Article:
PCP vs HP vs Loan vs Cash vs Lease - What's the best way to buy a car?

PCP vs HP vs Loan vs Cash vs Lease - What's the best way to buy a car?

When choosing your next car there are so many factors to consider. And even once you’ve decided which car you want, you suddenly get presented with your next dilemma: how to finance it.

According to the Finance and Leasing Association, 88% of new private cars bought in 2017 were paid for with some form of finance.

There are six main ways you can go about obtaining your next car. Hire Purchase (HP), Personal Contract Purchase (PCP), Personal Loan, Credit Card, Lease, Cash

Hire purchase (HP)

HP is a very simple way of paying for a vehicle. You pay an initial deposit - usually around 10% of the value of the vehicle. You divide the remainder by the number of months in your contract (ie 48 months), add some interest - usually around 6-7% Annual Percentage Rate (APR) - depending on the market) and there you have your monthly payment. Keep an eye open for 0% finance deals too, this could save you thousands in interest over the course of the loan.

You won’t need to give the car back at the end of the period, so there’s no worrying about mileage or condition either. You will end up paying a great deal more than if you’d bought in cash, simply because of the interest, so it’s worth checking out the total amount to be paid before signing up. Also note, that until the term of your contract is up, you will not own the vehicle. This means you won’t be able to modify or sell it on until the end of the contract either.

HP Finance Example:

  • APR 7%
  • Price: £10,000
  • Cash deposit: £1,000
  • Term: 48 months
  • Annual mileage: 10,000
  • Loan amount: £9,000
  • Monthly payment: £216.00

Personal Contract Purchase (PCP)

PCP seems to be a favourite among dealers at the moment. It’s sort of a halfway house between hire purchase and leasing. Because dealers love this option so much you often get offered £1,000 or more off the purchase to take them up on it. Don’t be fooled, though, whatever they’re offering you, you’ll be paying more than that in interest over the lifetime of the finance agreement.

Here’s how it is structured:

You will pay an initial lump sum - usually around 20% or so of the value of the vehicle. You will then be given set monthly payments for a fixed period, ie 48 months.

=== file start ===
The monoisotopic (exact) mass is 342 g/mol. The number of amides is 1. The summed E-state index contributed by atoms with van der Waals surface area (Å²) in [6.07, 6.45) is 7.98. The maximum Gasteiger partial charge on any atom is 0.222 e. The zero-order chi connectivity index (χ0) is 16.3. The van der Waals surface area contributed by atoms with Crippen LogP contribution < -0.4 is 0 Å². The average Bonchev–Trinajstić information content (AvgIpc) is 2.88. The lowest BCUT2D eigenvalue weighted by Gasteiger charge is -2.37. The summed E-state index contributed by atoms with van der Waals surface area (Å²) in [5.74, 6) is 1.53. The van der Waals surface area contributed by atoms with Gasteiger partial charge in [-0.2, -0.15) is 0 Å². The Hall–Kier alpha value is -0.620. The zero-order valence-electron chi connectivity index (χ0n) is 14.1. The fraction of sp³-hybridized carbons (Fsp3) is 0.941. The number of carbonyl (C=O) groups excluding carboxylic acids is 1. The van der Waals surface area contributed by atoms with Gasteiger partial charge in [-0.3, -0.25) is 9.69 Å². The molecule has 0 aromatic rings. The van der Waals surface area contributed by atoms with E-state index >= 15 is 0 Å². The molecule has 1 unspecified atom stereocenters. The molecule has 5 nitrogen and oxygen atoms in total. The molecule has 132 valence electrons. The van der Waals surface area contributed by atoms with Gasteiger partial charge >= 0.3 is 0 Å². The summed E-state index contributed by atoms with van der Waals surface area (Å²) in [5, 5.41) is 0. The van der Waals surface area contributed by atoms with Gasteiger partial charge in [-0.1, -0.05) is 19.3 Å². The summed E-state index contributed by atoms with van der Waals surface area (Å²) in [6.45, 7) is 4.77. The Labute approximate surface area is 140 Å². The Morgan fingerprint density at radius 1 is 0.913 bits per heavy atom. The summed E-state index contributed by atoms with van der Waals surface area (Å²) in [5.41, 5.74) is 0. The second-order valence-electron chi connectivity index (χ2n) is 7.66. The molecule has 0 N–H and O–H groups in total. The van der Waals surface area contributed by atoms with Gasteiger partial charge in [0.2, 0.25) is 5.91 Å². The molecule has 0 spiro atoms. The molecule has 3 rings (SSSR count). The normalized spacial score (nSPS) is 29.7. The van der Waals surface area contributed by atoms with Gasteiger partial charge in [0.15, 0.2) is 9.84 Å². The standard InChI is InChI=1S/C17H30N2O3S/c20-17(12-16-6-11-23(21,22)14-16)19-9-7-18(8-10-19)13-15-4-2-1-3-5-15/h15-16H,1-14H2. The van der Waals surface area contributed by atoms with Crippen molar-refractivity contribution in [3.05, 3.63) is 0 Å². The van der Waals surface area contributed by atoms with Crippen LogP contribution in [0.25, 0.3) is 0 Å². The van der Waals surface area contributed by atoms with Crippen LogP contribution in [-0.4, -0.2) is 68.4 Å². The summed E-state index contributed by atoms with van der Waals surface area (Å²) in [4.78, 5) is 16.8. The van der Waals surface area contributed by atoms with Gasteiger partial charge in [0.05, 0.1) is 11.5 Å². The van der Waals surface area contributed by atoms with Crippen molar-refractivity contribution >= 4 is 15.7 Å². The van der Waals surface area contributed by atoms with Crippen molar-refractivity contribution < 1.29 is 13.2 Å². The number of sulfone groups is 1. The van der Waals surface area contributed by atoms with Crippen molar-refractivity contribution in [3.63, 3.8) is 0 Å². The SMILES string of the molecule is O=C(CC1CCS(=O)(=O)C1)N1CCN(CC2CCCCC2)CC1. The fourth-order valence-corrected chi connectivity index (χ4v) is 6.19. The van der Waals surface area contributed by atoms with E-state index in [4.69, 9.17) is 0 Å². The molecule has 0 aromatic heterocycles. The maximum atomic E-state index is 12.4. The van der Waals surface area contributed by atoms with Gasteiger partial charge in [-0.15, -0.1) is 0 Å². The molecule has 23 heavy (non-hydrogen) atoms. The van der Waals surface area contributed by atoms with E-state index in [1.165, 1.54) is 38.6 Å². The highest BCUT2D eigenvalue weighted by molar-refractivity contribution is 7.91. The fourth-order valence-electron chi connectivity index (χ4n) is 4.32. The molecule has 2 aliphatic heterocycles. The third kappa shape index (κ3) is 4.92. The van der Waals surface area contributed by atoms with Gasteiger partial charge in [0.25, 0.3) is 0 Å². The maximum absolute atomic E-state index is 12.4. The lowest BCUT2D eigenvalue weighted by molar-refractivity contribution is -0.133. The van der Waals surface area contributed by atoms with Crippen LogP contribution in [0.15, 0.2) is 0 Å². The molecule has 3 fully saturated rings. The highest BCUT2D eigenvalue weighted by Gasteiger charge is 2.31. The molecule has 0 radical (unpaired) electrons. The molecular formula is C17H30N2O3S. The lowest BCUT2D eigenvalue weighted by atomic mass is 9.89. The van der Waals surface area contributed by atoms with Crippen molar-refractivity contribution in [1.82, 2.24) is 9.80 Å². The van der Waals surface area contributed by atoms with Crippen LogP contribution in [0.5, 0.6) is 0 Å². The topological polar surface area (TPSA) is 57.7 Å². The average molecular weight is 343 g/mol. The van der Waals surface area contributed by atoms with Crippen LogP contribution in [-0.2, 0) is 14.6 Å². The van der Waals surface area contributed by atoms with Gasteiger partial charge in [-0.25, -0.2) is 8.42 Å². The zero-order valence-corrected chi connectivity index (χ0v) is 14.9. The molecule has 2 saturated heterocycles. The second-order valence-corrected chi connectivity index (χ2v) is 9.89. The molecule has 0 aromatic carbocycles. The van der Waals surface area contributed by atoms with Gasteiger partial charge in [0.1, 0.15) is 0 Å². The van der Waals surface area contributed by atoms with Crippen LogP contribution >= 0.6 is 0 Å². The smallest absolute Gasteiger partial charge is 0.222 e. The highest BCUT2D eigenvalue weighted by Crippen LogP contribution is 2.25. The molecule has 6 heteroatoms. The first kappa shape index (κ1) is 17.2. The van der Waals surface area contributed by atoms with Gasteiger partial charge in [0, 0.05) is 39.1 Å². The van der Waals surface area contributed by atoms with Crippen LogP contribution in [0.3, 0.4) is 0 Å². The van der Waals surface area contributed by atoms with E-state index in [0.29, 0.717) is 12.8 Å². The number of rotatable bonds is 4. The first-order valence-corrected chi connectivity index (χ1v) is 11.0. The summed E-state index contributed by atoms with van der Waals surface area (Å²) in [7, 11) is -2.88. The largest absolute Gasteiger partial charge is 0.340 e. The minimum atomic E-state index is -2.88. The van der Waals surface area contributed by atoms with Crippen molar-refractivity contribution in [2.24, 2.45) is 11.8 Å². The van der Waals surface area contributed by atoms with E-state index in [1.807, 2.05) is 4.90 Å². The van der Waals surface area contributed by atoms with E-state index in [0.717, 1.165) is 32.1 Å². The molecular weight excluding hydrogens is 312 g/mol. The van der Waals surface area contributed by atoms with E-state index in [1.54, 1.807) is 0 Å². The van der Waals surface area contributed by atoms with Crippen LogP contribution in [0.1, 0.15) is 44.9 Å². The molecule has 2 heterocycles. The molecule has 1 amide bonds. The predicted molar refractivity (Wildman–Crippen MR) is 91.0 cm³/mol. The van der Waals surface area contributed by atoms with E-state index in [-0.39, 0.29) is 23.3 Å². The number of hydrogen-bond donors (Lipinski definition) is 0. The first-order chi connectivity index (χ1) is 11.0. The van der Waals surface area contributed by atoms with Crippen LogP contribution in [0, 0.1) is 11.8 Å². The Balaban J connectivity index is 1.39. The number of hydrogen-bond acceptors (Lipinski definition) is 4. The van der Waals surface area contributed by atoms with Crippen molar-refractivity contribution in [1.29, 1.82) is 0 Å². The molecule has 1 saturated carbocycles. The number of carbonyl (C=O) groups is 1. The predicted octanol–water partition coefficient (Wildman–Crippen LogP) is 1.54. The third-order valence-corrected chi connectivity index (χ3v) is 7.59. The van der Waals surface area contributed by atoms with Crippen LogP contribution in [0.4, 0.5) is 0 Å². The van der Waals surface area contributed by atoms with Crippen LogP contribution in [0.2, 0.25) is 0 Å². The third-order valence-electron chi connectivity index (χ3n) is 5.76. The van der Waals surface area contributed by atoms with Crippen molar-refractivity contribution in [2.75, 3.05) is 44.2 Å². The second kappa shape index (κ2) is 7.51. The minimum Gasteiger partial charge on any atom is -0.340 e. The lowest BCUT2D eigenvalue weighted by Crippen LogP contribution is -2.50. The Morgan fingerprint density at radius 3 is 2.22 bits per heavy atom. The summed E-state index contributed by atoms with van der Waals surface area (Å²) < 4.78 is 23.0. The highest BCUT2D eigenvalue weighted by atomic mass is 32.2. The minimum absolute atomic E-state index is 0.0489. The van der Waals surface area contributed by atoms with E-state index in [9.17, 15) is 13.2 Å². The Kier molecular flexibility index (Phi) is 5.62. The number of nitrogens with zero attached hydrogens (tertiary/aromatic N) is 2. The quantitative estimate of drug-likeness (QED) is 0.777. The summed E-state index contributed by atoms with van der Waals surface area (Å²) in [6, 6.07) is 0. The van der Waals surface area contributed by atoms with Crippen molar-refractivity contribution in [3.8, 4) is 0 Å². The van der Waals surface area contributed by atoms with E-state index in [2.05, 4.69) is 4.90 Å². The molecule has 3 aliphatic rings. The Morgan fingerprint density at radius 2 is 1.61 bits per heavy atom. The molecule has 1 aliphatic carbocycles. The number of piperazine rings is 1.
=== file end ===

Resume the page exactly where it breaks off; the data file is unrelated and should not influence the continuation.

The main difference is that when your fixed term ends you don’t own the car. Instead you’ll be given two options:

  1. A pre-agreed final payment to purchase the car at that point - often referred to as the Guaranteed Minimum Future Value (GMFV)
  2. Simply hand the car back to the finance company

The reason the monthly payments are considerably lower than for hire purchase is because the total amount paid is offset by how much the car is worth at the end of the agreement. The loan amount is essentially the cost of car plus interest, minus the deposit and the GMFV.

Many people opt for PCP because of these low monthly payments and knowing the amount you’ll have to pay to buy the vehicle at the end of the contract upfront is helpful for budgeting.

Be mindful that you will have to adhere to pre-agreed terms such as a mileage per year and final condition of the car. Go over the mileage, or try to hand the car back in a poor condition and you’ll be charged additional fees.

If you buy the vehicle at the end, then the total amount paid will be roughly similar to that of a hire purchase plan.

PCP Finance Example:

  • APR 7%
  • Price: £10,000
  • Cash deposit: £1,000
  • Term: 48 months
  • Annual mileage: 10,000
  • Loan amount: £9,000
  • Monthly payment: £179.00
  • Optional final payment: £2,000

Personal Loan

Many banks offer personal loans for things such as home improvements and new cars. This is one option to consider as the money is rarely secured against your property or vehicle and tends to come with much lower interest rates than car finance.

Because the loan is also not secured against the vehicle you’ll need to have a good credit rating to get a decent interest rate. One of the reasons car finance such as PCP and HP has such high interest rates is because of their leniency for poorer credit ratings and higher frequency of payment defaults.